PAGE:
Are video games too short? Does a £40 game require a certain number of hours per £ to be deemed decent value for money? The recent backlash against, The Order: 1886 would certainly suggest so, but honestly, that games’ problems go far beyond the length of the adventure, and anyway, these questions are much bigger than any one game. For a start, there is the question of money. Not only does the cost of a video game need to be taken in to consideration, but also, the disposable income of the person making the purchase. Then there is the little matter of free time; a 60 hour game might sound like great value to some, but to people such as myself, is enough to put me off a purchase altogether. As much as I would love to play Far Cry 4, the idea of 60+ hours of content has literally scared me off even trying the game. Yes, I could just keep to the main story missions, but I know what I’m like…….I simply can’t go through life with a sub-standard ammo pouch.
The fact is, there is no easy answer to these questions and to be honest, I’m not even sure there is a right one. Beyond the aforementioned external circumstances, the length of a game, like any other aspect of the package, needs to be considered in relation to the rest of the experience. Take Alien: Isolation for instance – that’s a £40 game just like The Order, but that game has arguably been made weaker by its extended running time. In fact, based upon my own experience, The Order: 1886’s running time would have been almost perfect for a game such as, Alien: Isolation.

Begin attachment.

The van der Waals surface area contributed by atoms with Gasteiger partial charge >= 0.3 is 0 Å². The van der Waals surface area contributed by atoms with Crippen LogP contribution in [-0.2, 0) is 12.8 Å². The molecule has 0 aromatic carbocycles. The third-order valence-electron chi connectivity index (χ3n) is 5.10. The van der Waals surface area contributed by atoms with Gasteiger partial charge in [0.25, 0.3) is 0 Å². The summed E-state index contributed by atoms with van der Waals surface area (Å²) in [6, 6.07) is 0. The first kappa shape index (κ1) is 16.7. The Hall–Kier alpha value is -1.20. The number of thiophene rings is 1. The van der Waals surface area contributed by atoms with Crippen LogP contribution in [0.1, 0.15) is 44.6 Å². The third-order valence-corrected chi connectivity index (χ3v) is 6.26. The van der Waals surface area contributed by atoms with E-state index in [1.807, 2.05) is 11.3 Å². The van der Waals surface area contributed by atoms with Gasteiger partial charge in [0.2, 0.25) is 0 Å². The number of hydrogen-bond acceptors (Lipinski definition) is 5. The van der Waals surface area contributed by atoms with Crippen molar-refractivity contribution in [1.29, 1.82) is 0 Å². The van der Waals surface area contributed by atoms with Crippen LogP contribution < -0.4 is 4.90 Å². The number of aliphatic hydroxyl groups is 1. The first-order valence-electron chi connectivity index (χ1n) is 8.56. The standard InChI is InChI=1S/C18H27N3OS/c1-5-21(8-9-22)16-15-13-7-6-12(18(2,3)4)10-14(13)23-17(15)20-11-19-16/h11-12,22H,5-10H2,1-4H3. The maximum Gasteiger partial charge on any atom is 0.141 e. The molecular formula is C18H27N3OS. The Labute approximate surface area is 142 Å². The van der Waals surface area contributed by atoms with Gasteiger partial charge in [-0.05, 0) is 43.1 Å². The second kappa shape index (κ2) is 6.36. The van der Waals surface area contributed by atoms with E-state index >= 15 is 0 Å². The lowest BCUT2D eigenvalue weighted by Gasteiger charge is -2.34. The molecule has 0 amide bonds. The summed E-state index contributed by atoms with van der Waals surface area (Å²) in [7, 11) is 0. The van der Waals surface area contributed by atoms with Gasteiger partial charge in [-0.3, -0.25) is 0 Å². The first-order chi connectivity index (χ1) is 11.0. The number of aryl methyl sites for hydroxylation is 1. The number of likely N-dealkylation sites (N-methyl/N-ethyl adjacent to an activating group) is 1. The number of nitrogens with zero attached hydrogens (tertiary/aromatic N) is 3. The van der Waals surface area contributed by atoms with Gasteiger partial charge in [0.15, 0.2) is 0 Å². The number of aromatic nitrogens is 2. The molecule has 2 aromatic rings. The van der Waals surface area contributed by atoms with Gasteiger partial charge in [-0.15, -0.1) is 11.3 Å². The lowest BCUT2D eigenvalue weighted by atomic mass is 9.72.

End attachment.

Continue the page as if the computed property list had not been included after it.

And what’s worse anyway? I’d argue that a shorter game leaving me wanting more is better than a game that outstays its welcome. Would I have enjoyed The Order more if it was 2 hours longer? Not at all. Would I have enjoyed Alien: Isolation more if they had cut 6-8 hours of filler? Without question.
Take Vanquish for example – Platinum’s breathtaking 3rd person shooter is one of my favourite games of the last generation and that’s probably shorter than The Order in terms of length. Sure, it has a bit more replay value, but fundamentally, it’s still a very short game. Did I wish it was longer? Sure, but I tell you this much, the length of the campaign didn’t affect my opinion of the game at all. Not in the slightest. Heck, even the best games can go too far the other way. The Last of Us is one of the greatest games of all time, but you know what, it would have been even better if it cut out some of the filler towards the end of the game.
Of course, that opinion doesn’t apply across the board – imagine the outrage if Final Fantasy XV came out and could be finished in 6 hours – I’d be at Square-Enix’s door rallying the mob with pitchfork in hand – it just wouldn’t work. But even then, what if it was 20 hours instead of 60? Would that be so bad? South Park: The Stick of Truth proved that a 10 hour RPG can work, and while 10 hours might be pushing it for Square-Enix’s premier JRPG, I for one could live we a streamlined 20 hour experience as long as the standard of quality remained at a high level and they got the pacing right. Again, many wouldn’t agree with me, but that’s the thing isn’t it – just like graphics, gameplay and audio, the length of a game is completely subjective; something that needs to be judged individually and in relation to every other aspect of the experience.
The idea of a game’s length being intrinsically linked to a game’s value is an antiquated link to the industry’s past and something we should look to get beyond. I’m not saying a game can’t be too short, but like anything else, it needs to be judged on a case by case basis. Was The Order: 1886 too short? I don’t think so, but then, in my opinion, the more important matter is the fact that the gameplay and pacing weren’t up to scratch. If the game was fantastic, then maybe I would have wanted more content, but as it stands, The Order: 1886’s decidedly mediocre gameplay make the argument null and void – why would I want to play a solid but decidedly underwhelming video game for more than 8 hours anyway?
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